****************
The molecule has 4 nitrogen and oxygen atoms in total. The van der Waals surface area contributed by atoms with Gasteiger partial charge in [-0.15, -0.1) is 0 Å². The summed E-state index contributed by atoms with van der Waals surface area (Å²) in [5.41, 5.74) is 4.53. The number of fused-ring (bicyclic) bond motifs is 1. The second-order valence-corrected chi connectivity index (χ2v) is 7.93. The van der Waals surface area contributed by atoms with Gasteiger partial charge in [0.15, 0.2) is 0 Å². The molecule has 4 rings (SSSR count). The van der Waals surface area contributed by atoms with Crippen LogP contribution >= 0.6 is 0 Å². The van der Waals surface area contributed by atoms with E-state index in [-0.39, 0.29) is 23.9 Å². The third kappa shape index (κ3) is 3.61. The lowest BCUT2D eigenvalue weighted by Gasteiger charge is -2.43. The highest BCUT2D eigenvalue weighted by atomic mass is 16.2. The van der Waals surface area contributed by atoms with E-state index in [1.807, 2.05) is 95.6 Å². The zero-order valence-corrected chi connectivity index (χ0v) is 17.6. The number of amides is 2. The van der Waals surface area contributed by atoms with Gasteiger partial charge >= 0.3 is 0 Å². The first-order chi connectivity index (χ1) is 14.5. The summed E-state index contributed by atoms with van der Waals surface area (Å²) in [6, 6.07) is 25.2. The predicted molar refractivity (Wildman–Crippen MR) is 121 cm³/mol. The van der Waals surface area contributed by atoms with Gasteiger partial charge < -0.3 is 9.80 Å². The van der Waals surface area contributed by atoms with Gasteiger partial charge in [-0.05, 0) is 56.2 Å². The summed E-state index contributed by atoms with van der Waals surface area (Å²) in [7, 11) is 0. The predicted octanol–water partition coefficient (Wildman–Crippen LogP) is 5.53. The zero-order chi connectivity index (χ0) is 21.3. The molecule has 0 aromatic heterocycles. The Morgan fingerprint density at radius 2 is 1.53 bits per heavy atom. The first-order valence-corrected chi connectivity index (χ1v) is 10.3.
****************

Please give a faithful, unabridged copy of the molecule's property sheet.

The molecule has 4 nitrogen and oxygen atoms in total. The van der Waals surface area contributed by atoms with Gasteiger partial charge in [-0.15, -0.1) is 0 Å². The summed E-state index contributed by atoms with van der Waals surface area (Å²) in [5.41, 5.74) is 4.53. The number of fused-ring (bicyclic) bond motifs is 1. The second-order valence-corrected chi connectivity index (χ2v) is 7.93. The van der Waals surface area contributed by atoms with Gasteiger partial charge in [0.15, 0.2) is 0 Å². The molecule has 4 rings (SSSR count). The van der Waals surface area contributed by atoms with Crippen LogP contribution >= 0.6 is 0 Å². The van der Waals surface area contributed by atoms with E-state index in [-0.39, 0.29) is 23.9 Å². The third kappa shape index (κ3) is 3.61. The lowest BCUT2D eigenvalue weighted by Gasteiger charge is -2.43. The highest BCUT2D eigenvalue weighted by atomic mass is 16.2. The van der Waals surface area contributed by atoms with E-state index in [1.807, 2.05) is 95.6 Å². The zero-order valence-corrected chi connectivity index (χ0v) is 17.6. The number of amides is 2. The van der Waals surface area contributed by atoms with Gasteiger partial charge >= 0.3 is 0 Å². The first-order chi connectivity index (χ1) is 14.5. The summed E-state index contributed by atoms with van der Waals surface area (Å²) in [6, 6.07) is 25.2. The predicted molar refractivity (Wildman–Crippen MR) is 121 cm³/mol. The van der Waals surface area contributed by atoms with Gasteiger partial charge < -0.3 is 9.80 Å². The van der Waals surface area contributed by atoms with Gasteiger partial charge in [-0.05, 0) is 56.2 Å². The summed E-state index contributed by atoms with van der Waals surface area (Å²) in [7, 11) is 0. The predicted octanol–water partition coefficient (Wildman–Crippen LogP) is 5.53. The zero-order chi connectivity index (χ0) is 21.3. The molecule has 0 aromatic heterocycles. The Morgan fingerprint density at radius 2 is 1.53 bits per heavy atom. The first-order valence-corrected chi connectivity index (χ1v) is 10.3.